This was in the French research establishment, but you eventually settled in at CERN in Geneva, which has a large staff running experiments on the particle colliders. What was your experience there?
At CERN it took me a while to realize that there was something wrong there too. Why is everyone else getting these offers (as staff researchers) and not me? Even after I got my doctorate, and got promoted to the top rank of director at the university, CERN never offered me a job. CERN didn’t want to hire me, and they still haven’t hired a senior woman physicist as a theorist.
What raised your consciousness?
Somebody gave me a copy of Betty Friedan’s book, The Feminine Mystique. That was the first thing. It was just amazing; I’d never thought about it before in those terms. I was just going along trying to do physics because I liked physics. And then it became pretty clear that I was better than a lot of the people who had been given jobs at CERN and that the reason I wasn’t was because I was a woman. At some point we had a meeting at CERN to discuss women, and during the discussion someone said that women don’t have any more difficulties than men, and I said, “That’s not true. I could write an essay about it.” And someone said, well, why don’t you?
You were the first person to write a report on women at CERN. Did anything change as a result?
It certainly did not have any immediate impact. But I was told that it influenced a lot of women. The environment at CERN changed in the ‘90s. The incoming director-general of CERN is a woman experimentalist, Fabiola Gianotti, who was the spokesperson for the ATLAS collaboration that found the Higgs particle. She was the first woman appointed to a senior staff position at CERN, in the mid-‘90s.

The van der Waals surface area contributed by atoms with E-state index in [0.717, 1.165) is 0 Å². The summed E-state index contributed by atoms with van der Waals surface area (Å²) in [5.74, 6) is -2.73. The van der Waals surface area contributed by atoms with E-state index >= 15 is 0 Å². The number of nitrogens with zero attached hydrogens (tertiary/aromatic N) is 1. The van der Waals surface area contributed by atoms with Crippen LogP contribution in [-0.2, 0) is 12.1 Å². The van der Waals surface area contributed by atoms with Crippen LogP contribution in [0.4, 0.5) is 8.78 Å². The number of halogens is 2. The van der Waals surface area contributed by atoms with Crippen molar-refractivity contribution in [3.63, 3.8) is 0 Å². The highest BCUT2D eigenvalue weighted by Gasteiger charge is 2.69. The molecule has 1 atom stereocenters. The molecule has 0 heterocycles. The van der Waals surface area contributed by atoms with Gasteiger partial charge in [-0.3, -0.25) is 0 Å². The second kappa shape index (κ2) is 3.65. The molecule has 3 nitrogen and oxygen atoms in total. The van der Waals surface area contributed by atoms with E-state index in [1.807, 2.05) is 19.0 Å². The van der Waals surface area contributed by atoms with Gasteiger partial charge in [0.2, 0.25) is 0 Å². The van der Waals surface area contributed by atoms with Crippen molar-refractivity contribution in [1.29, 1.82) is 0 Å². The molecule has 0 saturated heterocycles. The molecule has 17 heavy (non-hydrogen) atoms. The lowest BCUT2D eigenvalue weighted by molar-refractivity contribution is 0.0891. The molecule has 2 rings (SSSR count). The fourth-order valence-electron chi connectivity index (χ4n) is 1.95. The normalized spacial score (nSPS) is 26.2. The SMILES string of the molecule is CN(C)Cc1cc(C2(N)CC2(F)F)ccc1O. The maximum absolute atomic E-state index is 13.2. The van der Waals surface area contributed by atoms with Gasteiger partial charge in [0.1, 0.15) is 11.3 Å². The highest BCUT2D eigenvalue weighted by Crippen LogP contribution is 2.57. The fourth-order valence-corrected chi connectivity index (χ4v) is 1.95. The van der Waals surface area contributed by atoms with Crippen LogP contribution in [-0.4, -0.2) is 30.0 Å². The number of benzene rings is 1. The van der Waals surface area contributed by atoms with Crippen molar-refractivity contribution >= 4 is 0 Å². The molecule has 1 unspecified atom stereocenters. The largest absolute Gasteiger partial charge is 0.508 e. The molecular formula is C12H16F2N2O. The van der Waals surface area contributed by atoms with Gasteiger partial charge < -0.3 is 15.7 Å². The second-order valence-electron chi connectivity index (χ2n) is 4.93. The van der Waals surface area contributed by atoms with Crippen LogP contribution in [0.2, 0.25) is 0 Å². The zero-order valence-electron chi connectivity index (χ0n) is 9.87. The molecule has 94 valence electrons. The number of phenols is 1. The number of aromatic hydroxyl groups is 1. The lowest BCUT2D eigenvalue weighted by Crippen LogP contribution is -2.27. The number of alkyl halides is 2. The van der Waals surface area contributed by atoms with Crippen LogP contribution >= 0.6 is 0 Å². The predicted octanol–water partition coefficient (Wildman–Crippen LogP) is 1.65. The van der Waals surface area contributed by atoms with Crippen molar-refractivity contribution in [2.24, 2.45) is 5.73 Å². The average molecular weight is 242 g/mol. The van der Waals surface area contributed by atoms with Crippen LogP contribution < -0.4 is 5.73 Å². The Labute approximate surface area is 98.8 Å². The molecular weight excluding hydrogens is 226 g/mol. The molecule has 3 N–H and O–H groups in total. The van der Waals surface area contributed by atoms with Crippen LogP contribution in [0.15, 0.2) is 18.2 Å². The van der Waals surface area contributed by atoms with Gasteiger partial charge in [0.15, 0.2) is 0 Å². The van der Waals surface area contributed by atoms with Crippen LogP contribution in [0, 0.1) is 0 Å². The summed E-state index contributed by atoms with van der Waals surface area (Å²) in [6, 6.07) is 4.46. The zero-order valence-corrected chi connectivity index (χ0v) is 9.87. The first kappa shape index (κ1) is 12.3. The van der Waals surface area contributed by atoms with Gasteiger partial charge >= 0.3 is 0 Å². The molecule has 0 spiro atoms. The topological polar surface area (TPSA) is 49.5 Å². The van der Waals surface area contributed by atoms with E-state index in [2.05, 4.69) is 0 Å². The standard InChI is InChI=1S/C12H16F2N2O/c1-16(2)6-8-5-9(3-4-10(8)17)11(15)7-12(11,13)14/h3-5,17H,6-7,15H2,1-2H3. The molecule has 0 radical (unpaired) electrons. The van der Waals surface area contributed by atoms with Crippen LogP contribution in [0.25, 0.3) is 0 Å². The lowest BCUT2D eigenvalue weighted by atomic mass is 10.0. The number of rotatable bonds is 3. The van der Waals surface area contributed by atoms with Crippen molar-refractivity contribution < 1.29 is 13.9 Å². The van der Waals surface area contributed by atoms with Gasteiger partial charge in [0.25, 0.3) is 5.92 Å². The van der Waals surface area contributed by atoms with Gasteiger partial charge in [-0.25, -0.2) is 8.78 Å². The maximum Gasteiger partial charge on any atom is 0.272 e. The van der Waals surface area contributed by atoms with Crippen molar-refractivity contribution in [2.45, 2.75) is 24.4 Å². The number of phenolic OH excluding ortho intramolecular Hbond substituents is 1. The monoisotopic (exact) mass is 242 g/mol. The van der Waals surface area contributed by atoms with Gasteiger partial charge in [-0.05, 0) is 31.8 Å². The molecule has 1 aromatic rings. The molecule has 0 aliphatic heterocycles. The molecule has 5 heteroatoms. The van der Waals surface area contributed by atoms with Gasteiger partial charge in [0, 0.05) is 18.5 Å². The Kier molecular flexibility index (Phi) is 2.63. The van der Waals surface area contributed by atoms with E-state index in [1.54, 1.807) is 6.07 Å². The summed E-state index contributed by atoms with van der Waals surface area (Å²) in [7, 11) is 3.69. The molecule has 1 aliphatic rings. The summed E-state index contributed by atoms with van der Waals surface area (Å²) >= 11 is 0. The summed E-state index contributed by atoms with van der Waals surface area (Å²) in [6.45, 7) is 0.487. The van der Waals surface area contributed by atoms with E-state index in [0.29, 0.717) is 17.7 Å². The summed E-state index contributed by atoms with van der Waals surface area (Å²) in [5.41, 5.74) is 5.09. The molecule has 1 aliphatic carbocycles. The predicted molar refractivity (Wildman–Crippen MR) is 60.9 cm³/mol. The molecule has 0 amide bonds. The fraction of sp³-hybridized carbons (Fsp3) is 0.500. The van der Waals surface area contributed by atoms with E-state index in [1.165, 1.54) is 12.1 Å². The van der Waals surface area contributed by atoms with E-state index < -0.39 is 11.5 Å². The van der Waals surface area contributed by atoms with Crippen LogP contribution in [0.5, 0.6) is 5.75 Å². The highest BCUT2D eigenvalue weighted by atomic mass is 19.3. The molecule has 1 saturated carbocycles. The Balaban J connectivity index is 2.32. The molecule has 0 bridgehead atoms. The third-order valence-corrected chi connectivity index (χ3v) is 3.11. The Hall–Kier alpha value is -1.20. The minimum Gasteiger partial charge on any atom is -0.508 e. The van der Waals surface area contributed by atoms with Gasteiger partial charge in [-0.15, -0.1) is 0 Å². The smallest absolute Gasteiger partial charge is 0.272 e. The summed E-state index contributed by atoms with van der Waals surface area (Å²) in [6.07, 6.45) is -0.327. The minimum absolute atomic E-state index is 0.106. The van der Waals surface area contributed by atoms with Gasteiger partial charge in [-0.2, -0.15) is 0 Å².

You describe how you left home after your husband each morning in order to attend to child care, would often return home at lunchtime, and would leave work early every day to relieve the housekeeper or take your kids to music lessons, yet you continued publishing important papers. You did it all. Is the situation the same today for women in science?
Oh it is much better, even at CERN. At many places there is onsite childcare, family leave, and you can stop the tenure clock when you have a baby. There is certainly no discrimination at Berkeley. There are still problems of juggling family and career, but that is beginning to be more of a shared problem between spouses, I think. I think younger men have a totally different approach to marriage than people did in my generation. There is still a problem, though. We hear from female students that they feel somewhat intimidated and there are questions of insensitivity. Not on the part of the faculty, but on the part of other male graduate students.